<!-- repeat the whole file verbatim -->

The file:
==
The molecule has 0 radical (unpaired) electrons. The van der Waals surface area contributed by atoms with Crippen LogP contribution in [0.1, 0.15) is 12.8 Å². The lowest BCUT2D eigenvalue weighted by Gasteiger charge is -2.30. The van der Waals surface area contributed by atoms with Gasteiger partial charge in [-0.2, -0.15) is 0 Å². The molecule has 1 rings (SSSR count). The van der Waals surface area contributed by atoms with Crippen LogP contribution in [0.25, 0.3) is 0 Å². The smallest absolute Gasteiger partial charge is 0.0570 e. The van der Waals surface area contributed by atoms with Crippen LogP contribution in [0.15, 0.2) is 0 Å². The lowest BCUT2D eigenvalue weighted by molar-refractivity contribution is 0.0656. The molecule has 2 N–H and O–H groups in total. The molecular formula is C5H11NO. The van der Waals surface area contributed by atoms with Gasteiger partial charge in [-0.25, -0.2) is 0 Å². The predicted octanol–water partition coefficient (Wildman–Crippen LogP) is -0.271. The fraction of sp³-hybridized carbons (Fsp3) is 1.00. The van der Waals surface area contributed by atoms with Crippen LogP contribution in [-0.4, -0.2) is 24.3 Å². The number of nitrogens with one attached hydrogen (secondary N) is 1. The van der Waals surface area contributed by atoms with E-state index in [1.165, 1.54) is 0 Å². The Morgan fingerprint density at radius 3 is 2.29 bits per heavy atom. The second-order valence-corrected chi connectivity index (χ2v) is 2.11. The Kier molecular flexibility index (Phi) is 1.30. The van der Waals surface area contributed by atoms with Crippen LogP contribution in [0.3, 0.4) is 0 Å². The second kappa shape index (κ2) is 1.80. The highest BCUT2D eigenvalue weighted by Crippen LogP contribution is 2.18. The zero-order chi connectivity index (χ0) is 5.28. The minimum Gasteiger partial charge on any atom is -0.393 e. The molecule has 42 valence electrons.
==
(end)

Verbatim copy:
The molecule has 0 radical (unpaired) electrons. The van der Waals surface area contributed by atoms with Crippen LogP contribution in [0.1, 0.15) is 12.8 Å². The lowest BCUT2D eigenvalue weighted by Gasteiger charge is -2.30. The van der Waals surface area contributed by atoms with Gasteiger partial charge in [-0.2, -0.15) is 0 Å². The molecule has 1 rings (SSSR count). The van der Waals surface area contributed by atoms with Crippen LogP contribution in [0.25, 0.3) is 0 Å². The smallest absolute Gasteiger partial charge is 0.0570 e. The van der Waals surface area contributed by atoms with Crippen LogP contribution in [0.15, 0.2) is 0 Å². The lowest BCUT2D eigenvalue weighted by molar-refractivity contribution is 0.0656. The molecule has 2 N–H and O–H groups in total. The molecular formula is C5H11NO. The van der Waals surface area contributed by atoms with Gasteiger partial charge in [-0.25, -0.2) is 0 Å². The predicted octanol–water partition coefficient (Wildman–Crippen LogP) is -0.271. The fraction of sp³-hybridized carbons (Fsp3) is 1.00. The van der Waals surface area contributed by atoms with Crippen LogP contribution in [-0.4, -0.2) is 24.3 Å². The number of nitrogens with one attached hydrogen (secondary N) is 1. The van der Waals surface area contributed by atoms with E-state index in [1.165, 1.54) is 0 Å². The Morgan fingerprint density at radius 3 is 2.29 bits per heavy atom. The second-order valence-corrected chi connectivity index (χ2v) is 2.11. The Kier molecular flexibility index (Phi) is 1.30. The van der Waals surface area contributed by atoms with Crippen LogP contribution in [0.3, 0.4) is 0 Å². The second kappa shape index (κ2) is 1.80. The highest BCUT2D eigenvalue weighted by Crippen LogP contribution is 2.18. The zero-order chi connectivity index (χ0) is 5.28. The minimum Gasteiger partial charge on any atom is -0.393 e. The molecule has 42 valence electrons.